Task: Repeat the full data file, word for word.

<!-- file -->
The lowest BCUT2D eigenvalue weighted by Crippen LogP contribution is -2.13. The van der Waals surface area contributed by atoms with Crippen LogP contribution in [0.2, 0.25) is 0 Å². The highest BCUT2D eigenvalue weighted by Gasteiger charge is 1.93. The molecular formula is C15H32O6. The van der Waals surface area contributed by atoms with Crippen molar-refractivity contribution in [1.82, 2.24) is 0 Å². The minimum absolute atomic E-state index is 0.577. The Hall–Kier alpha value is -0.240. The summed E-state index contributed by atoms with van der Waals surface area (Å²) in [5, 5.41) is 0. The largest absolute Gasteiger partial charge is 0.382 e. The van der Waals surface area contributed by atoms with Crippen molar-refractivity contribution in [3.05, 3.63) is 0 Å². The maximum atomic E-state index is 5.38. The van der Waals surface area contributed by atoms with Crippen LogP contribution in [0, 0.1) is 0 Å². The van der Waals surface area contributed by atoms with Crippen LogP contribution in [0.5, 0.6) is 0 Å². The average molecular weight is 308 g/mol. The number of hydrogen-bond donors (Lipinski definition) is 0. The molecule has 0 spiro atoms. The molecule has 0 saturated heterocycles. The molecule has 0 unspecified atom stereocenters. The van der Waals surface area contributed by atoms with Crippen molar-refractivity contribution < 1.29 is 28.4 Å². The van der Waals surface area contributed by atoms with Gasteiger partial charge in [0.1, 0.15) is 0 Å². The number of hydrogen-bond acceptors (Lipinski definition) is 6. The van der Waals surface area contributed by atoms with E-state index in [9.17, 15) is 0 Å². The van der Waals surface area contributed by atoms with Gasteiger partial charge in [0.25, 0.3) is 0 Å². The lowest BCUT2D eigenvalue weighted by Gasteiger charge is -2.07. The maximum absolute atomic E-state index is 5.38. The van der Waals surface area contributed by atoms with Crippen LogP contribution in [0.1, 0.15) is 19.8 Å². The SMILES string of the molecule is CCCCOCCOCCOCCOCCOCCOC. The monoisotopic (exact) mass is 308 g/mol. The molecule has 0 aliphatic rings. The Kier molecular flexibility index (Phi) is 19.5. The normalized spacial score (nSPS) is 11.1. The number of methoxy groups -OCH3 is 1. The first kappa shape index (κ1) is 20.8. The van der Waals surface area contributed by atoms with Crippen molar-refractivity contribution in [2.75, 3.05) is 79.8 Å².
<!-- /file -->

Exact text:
The lowest BCUT2D eigenvalue weighted by Crippen LogP contribution is -2.13. The van der Waals surface area contributed by atoms with Crippen LogP contribution in [0.2, 0.25) is 0 Å². The highest BCUT2D eigenvalue weighted by Gasteiger charge is 1.93. The molecular formula is C15H32O6. The van der Waals surface area contributed by atoms with Crippen molar-refractivity contribution in [1.82, 2.24) is 0 Å². The minimum absolute atomic E-state index is 0.577. The Hall–Kier alpha value is -0.240. The summed E-state index contributed by atoms with van der Waals surface area (Å²) in [5, 5.41) is 0. The largest absolute Gasteiger partial charge is 0.382 e. The van der Waals surface area contributed by atoms with Crippen molar-refractivity contribution in [3.05, 3.63) is 0 Å². The maximum atomic E-state index is 5.38. The van der Waals surface area contributed by atoms with Crippen LogP contribution in [0, 0.1) is 0 Å². The van der Waals surface area contributed by atoms with Crippen LogP contribution in [0.5, 0.6) is 0 Å². The average molecular weight is 308 g/mol. The number of hydrogen-bond donors (Lipinski definition) is 0. The molecule has 0 spiro atoms. The molecule has 0 saturated heterocycles. The molecule has 0 unspecified atom stereocenters. The van der Waals surface area contributed by atoms with Crippen molar-refractivity contribution < 1.29 is 28.4 Å². The van der Waals surface area contributed by atoms with Gasteiger partial charge in [0.1, 0.15) is 0 Å². The number of hydrogen-bond acceptors (Lipinski definition) is 6. The van der Waals surface area contributed by atoms with E-state index in [9.17, 15) is 0 Å². The van der Waals surface area contributed by atoms with Gasteiger partial charge in [0.25, 0.3) is 0 Å². The lowest BCUT2D eigenvalue weighted by Gasteiger charge is -2.07. The maximum absolute atomic E-state index is 5.38. The van der Waals surface area contributed by atoms with Crippen LogP contribution in [0.1, 0.15) is 19.8 Å². The SMILES string of the molecule is CCCCOCCOCCOCCOCCOCCOC. The monoisotopic (exact) mass is 308 g/mol. The molecule has 0 aliphatic rings. The Kier molecular flexibility index (Phi) is 19.5. The normalized spacial score (nSPS) is 11.1. The number of methoxy groups -OCH3 is 1. The first kappa shape index (κ1) is 20.8. The van der Waals surface area contributed by atoms with Crippen molar-refractivity contribution in [2.75, 3.05) is 79.8 Å².